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Drying a damp wall before replastering

(9 Posts)
BoftheP Sun 30-Nov-14 20:18:15

The top back room of our victorian terrace has a damp wall, we think it's caused by the chimney so its scheduled to be knocked out. The wall underneath was partially tanked but the damp has seeped through any weaknesses, like the join between the celing and wall and any holes hammered in for pictures. We've hacked off all the plaster in this room and were due to have Insulated board put up straight away but I now think the wall is too wet to have an impermeable surface put on straight away.

So my question is, does it need to dry before I do anything?

PigletJohn Sun 30-Nov-14 21:31:07

it's not a basement room, so where is the water coming from? You need to find the cause, and cure it. Covering it up is quite the wring thing to do.

Maybe an overflowing gutter or downpipe.

BoftheP Sun 30-Nov-14 23:28:22

Most of the damp is upstairs but is coming down were the chimney breast used to be in the room below it. we hope removing the chimney entirely will stop the water coming in, but the wall will still be wet, won't it? We've hacked plaster off the walls right down to the brick upstairs ready for insulation board to go up a few days after the chimney is removed. I'm now thinking it would be best to let the wall dry first, get dehumidifier or something and wait a few months? It's a NE facing external wall so it rarely gets any sunlight, just gets wet and cold.

PigletJohn Sun 30-Nov-14 23:57:14

is the chimney ventilated top and bottom? Are you planning to remove it from the top down and reinstate the roof over the hole? If you leave the top in place it will need steelwork to hold it up.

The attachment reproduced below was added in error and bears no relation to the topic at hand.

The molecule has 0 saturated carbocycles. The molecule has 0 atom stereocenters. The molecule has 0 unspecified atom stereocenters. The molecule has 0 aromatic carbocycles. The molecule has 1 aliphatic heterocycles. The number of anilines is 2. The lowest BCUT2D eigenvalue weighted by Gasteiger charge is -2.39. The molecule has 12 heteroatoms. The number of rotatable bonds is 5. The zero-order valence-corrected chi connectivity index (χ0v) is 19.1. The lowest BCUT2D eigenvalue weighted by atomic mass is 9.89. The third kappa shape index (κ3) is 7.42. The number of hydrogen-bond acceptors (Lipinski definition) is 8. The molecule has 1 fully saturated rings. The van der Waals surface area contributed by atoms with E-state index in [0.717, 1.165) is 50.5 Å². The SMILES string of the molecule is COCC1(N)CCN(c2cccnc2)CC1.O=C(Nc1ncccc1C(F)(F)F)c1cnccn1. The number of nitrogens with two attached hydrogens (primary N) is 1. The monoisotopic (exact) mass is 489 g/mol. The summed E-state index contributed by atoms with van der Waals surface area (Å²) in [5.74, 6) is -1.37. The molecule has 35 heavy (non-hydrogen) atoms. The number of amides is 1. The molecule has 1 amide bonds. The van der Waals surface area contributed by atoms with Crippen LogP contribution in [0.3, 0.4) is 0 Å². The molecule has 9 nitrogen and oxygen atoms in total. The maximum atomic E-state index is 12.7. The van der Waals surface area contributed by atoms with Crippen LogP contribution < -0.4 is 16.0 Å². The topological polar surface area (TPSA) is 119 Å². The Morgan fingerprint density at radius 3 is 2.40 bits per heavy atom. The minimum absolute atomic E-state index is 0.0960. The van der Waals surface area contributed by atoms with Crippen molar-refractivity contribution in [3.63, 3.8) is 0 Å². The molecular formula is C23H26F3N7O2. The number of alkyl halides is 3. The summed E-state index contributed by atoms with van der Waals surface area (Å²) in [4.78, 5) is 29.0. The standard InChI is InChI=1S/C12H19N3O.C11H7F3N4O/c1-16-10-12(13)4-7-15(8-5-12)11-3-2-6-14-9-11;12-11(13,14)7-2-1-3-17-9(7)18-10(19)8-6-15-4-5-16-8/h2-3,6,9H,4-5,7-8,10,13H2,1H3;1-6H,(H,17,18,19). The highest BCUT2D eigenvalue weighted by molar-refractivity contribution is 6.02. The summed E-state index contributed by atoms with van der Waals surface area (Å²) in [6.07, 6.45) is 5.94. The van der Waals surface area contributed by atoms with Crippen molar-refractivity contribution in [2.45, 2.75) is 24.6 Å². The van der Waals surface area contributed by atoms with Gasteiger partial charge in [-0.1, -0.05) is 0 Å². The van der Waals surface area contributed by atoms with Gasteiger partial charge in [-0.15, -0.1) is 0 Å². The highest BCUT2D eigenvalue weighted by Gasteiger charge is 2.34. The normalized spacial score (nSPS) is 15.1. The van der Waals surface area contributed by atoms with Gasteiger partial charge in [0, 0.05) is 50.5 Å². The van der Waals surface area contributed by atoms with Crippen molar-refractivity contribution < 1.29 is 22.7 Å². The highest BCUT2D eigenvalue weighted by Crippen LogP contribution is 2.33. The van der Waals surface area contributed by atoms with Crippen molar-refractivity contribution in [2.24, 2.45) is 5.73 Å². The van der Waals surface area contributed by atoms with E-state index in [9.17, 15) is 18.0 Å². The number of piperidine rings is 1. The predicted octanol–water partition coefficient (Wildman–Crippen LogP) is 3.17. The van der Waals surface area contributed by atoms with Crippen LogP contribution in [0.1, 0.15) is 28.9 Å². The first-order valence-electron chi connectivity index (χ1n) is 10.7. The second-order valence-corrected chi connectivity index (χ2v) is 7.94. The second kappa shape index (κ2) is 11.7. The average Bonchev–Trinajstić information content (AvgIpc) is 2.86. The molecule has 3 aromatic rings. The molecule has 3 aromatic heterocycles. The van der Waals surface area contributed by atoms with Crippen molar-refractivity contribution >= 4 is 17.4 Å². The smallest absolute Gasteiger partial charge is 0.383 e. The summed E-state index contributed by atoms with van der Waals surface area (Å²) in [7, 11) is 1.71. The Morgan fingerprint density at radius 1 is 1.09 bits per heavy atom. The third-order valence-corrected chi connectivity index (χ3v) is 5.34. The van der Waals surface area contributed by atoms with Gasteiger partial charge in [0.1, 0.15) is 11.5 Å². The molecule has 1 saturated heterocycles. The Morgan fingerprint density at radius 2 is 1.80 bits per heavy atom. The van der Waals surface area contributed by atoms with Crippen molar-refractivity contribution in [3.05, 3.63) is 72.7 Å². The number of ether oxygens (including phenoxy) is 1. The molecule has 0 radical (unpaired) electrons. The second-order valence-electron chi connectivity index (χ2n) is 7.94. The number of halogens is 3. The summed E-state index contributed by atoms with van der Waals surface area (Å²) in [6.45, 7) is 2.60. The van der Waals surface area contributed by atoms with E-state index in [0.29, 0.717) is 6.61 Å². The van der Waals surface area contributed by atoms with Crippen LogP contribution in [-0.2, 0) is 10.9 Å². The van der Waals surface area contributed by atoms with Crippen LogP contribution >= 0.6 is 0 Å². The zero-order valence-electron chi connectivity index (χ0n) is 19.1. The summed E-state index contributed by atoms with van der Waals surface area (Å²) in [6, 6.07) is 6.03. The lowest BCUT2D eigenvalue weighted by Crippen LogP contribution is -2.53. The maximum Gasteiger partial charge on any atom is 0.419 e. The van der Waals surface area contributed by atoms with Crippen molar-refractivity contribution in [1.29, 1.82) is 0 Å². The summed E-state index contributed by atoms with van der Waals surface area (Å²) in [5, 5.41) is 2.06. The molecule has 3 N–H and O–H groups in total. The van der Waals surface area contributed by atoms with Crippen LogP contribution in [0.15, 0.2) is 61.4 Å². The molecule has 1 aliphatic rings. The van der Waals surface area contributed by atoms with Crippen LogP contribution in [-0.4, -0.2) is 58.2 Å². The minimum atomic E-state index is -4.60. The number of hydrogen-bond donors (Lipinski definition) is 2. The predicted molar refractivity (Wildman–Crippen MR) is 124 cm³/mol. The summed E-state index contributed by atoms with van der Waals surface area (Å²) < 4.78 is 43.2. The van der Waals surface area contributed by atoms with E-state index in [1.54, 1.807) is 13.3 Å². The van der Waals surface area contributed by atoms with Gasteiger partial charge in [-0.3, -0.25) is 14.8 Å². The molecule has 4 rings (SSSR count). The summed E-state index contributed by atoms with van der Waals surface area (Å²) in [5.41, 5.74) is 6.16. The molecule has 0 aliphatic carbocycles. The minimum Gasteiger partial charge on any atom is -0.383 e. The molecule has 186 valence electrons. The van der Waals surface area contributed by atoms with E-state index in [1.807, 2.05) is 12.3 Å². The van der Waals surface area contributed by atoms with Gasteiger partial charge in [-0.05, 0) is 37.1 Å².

has anyone said that the flaunching or leadwork at the top of the chimney is letting rain in? Can you see poor pointing or cracked bricks (borrow binoculars)?

Is the damp staining brown, yellow or clear?

Does water come down in rainy weather?

Procrastinatingpeacock Mon 01-Dec-14 07:33:19

Don't just assume it's the chimney. We have a very similar issue which we assumed was caused by the chimney, but is in fact due to the lead flashing along our valley gutter being completely shot. Maybe get a roofer up to take a look before doing anything? We have had the whole house replaatered (skimmed) and our plasterer was quite clear that there was no point doing that room until the wall has totally dried out. We have stripped it back to brick (the damp plaster can't just be skimmed over) and have the radiator on and the window open a little. May invest in a dehumidifier if that doesn't work.

Procrastinatingpeacock Mon 01-Dec-14 07:34:31

Oh and obviously we have had to get the gutter fixed as well!

BoftheP Mon 01-Dec-14 09:47:47

Chimney is coming down as I write. The entire back extension roof where this chimney breast is is being re felted and re tiled and GRP. We replaced all guttering last year with new industrial sized guttering which is on the opposite wall. Various builders and roofers have looked at the pointing and bricks on the outside and have confirmed that it's fine. I'm confidant that the problem will be fixed after this work is done but the question remains, will the wall still be damp? Is it wise to get the insulation board ( this includes adding some kind of impermeable membrane before the board goes up) up straight away?

PigletJohn Mon 01-Dec-14 09:54:52

preferable to put a powerful fan blowing over the surface of the wall for (at least) a few weeks. This will evaporate the moisture off the surface, and ventilation will take the water vapour out of the house. It will be more effective than turning the heating up.

Or you could hire a builders dehumidifier, which is bigger and noisier than a domestic one (like a washing machine) and set it to blow at the wet wall. It will release some heat as a by-product.

Not covering up the wet patch will also enable you to monitor the wet patch and to confirm that it is drying out.

BoftheP Tue 02-Dec-14 09:14:31

Thanks. Hadn't thought of using a fan.

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